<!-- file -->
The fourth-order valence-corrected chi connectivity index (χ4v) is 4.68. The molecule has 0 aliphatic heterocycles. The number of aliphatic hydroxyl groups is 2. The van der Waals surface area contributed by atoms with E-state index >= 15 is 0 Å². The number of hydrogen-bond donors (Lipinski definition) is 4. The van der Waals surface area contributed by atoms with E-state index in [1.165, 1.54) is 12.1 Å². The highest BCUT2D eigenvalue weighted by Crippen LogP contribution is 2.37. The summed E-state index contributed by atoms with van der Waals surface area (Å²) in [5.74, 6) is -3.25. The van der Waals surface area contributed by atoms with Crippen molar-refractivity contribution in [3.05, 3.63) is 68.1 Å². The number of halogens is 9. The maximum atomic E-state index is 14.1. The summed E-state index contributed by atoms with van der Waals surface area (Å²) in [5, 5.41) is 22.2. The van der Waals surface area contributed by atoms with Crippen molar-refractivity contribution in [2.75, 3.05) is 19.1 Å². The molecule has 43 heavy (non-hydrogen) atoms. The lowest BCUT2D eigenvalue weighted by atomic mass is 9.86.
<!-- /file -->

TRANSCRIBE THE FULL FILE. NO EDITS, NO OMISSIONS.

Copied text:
The fourth-order valence-corrected chi connectivity index (χ4v) is 4.68. The molecule has 0 aliphatic heterocycles. The number of aliphatic hydroxyl groups is 2. The van der Waals surface area contributed by atoms with E-state index >= 15 is 0 Å². The number of hydrogen-bond donors (Lipinski definition) is 4. The van der Waals surface area contributed by atoms with E-state index in [1.165, 1.54) is 12.1 Å². The highest BCUT2D eigenvalue weighted by Crippen LogP contribution is 2.37. The summed E-state index contributed by atoms with van der Waals surface area (Å²) in [5.74, 6) is -3.25. The van der Waals surface area contributed by atoms with Crippen molar-refractivity contribution in [3.05, 3.63) is 68.1 Å². The number of halogens is 9. The maximum atomic E-state index is 14.1. The summed E-state index contributed by atoms with van der Waals surface area (Å²) in [5, 5.41) is 22.2. The van der Waals surface area contributed by atoms with Crippen molar-refractivity contribution in [2.75, 3.05) is 19.1 Å². The molecule has 43 heavy (non-hydrogen) atoms. The lowest BCUT2D eigenvalue weighted by atomic mass is 9.86.